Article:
Given that it’s made safely – great idea! One of my younger sisters is gluten intolerant, and it’d be great if other kids like her didn’t have to miss out!

  • joe lauria
    June 5, 2011

    I am not celiac, but am allergic to wheat and would welcome a gluten free cookie. King Arthur makes a mix and it should be easy for the Girl Scouts to replicate their products. Lets get a petition going to make the GS’s aware of how big an issue this is. As was pointed out in another comment the large supermarket chains have caught on to this.
    Joe in Vermont

  • Alis in Wnderlnd
    June 5, 2011

    I also wish they’d manufactured at least one box in a completely nut free facility. My daughter is a Daisy GS and will be selling cookies next year. She is allergic to tree nuts and the risk is just too great for her to even have nut free cookies that share the same production line. I think it stinks that she has to sell cookies she can’t even eat. Same thing goes for GF. Plus, we pretty much eat only whole natural foods with no HFCS or other chemicals. (yes, we shop at Whole Foods exclusively and we rarely eat out.) I think this is a growing trend that GS should embrace.

  • Angie Halten
    June 6, 2011

    If we don’t ask, things won’t change. Keep pushing the issue girls! I wish the Girl Scouts all the luck in getting gluten free varieties. All kids should be able to enjoy those delicious cookies.

  • Cookie Fan
    February 9, 2012

    I work extensively with Girl Scout cookies and often hear requests for gluten-free or sugar-free or low-fat cookies. And while I sympathize with those who need these special requirements, the numbers don’t play out. Despite the people that request them, low-fat and sugar-free cookies have had horrible sales. People just don’t buy them. That’s why they were not kept as part of the product line. If there were dozens of varieties, it would be more feasible to have specialty recipes. But with only 8 varieties, it doesn’t make good business sense to continue to produce a flavor that doesn’t sell.

  • Cassandra
    February 16, 2012

    As a mother who has celiac disease that has 3 children 2 of which are girls, that also have celiac disease. I wish that there where gluten free girl scout cookies. Because when girls are in girl scouts they learn how to sell and manage the money from sales and many other valuable lessons when they sell cookies. When my oldest joined girl scouts she was thrilled until it came time to sell cookies. She brought home the flier and asked me which ones we could buy and I had to tell her that we can’t because we can’t eat them but encouraged her to sell them to others. But she tought about it and said that if we couldn’t by any and neither could my mother (she has it too) then she didn’t want to sell any because she didn’t know who to sell to. She left girl scouts shortly after that and her little sister never wanted to join for the same reason. They need to realize that there are many little girls out there that can’t enjoy the very product that they want them to sell.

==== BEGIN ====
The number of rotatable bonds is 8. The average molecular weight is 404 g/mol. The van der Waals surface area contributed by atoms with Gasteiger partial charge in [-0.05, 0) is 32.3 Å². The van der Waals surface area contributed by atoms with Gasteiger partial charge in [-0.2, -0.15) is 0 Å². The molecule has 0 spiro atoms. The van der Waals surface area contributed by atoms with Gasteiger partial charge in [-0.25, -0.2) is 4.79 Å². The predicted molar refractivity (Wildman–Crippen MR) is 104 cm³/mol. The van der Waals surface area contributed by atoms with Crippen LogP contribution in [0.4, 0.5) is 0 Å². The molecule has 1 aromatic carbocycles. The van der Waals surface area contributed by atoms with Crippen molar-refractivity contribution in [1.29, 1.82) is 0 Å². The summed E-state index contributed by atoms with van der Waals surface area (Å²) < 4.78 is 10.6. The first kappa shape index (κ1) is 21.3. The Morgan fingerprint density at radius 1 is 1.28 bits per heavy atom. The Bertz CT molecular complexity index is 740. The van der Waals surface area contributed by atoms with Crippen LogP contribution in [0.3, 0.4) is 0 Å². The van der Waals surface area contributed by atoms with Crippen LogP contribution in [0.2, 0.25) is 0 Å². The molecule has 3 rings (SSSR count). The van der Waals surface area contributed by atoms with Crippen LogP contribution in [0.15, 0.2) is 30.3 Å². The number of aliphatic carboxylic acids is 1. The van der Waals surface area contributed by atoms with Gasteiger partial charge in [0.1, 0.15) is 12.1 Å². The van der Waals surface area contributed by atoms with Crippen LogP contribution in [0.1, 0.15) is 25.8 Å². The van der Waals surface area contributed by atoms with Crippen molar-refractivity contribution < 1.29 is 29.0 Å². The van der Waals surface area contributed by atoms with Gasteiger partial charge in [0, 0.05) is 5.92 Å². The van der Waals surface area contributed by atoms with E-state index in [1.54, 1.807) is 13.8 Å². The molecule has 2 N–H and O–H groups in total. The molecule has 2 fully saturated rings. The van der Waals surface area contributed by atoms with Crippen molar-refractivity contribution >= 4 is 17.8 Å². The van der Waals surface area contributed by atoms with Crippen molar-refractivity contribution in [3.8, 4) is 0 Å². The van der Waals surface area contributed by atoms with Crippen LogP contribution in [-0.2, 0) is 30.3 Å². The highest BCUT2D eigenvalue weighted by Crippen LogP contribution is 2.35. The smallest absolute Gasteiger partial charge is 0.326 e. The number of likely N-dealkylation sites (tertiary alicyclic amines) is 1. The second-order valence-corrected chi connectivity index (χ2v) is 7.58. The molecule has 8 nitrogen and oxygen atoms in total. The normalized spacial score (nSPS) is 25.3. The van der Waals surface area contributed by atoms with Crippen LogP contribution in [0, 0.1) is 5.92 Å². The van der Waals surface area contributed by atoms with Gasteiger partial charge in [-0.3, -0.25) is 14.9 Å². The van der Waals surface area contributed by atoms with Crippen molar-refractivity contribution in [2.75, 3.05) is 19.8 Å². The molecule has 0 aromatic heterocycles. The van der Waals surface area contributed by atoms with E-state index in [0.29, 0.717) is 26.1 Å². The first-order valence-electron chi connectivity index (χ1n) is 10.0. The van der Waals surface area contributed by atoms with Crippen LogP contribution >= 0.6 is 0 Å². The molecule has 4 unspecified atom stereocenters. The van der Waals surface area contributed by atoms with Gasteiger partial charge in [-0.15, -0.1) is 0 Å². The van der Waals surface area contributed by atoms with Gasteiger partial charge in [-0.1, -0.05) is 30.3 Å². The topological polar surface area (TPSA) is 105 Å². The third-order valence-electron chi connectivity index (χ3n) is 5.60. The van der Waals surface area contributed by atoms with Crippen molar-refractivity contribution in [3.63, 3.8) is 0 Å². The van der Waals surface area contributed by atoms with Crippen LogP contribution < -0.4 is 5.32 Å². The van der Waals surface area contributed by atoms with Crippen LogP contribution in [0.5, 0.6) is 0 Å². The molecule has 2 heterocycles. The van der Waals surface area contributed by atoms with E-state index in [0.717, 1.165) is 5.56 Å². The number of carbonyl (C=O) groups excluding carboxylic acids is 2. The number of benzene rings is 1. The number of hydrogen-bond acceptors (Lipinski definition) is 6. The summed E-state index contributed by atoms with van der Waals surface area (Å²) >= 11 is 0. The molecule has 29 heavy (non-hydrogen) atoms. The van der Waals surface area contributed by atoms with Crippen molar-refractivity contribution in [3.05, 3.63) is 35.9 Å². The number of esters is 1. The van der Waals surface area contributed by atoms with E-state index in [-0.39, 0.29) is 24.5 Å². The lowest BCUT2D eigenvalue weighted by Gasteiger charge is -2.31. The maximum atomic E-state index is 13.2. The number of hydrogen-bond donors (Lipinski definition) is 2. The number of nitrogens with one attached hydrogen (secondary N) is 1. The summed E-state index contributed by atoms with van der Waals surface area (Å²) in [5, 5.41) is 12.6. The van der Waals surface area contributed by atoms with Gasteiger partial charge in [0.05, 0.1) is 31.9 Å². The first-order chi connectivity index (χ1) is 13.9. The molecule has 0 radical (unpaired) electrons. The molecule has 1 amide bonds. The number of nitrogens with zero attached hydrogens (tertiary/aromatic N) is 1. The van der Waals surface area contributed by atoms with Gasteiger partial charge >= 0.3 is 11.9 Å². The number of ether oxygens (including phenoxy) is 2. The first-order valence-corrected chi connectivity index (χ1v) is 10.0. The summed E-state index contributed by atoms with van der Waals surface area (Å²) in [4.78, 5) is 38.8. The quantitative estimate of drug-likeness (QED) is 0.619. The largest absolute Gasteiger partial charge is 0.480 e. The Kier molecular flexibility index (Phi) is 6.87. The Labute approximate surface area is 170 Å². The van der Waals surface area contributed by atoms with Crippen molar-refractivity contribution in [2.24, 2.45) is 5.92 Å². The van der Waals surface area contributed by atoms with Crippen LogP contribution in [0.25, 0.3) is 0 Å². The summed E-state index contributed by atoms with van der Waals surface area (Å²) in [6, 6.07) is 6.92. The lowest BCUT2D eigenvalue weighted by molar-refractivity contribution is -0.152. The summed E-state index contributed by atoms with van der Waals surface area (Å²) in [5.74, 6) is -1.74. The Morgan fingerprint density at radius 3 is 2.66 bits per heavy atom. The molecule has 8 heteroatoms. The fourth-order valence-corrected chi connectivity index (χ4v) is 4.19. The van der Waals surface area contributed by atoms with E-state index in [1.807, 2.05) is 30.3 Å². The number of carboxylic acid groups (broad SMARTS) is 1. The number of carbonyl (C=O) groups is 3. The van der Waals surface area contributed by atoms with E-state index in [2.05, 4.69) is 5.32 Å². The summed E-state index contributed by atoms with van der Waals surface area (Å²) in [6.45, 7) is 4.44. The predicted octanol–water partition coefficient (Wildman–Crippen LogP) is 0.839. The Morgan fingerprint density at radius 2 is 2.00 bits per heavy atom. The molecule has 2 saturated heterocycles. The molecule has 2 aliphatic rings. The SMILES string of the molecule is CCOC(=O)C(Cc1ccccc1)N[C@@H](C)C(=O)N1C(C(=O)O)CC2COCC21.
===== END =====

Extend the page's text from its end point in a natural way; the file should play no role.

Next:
• Anne
    February 21, 2012

    Celiac condtion is becoming a more commond condition these days. Not just adults but also childron. Some girls will never be Girl Scolts because they are not able to eat these great cookies.
    All we request is for Little Brownie Baker just produce three of their most populor cookies to be gluten free. We are not asking for all of their products.
    If they ever did they would enrich their company profit, but not until then.

  • Cal
    March 11, 2012

    I was a troop leader for ten years. I have gluten sensitivity it concerns me after all of my service that I can no longer enjoy a GS cookie and the girl scouts will not even try.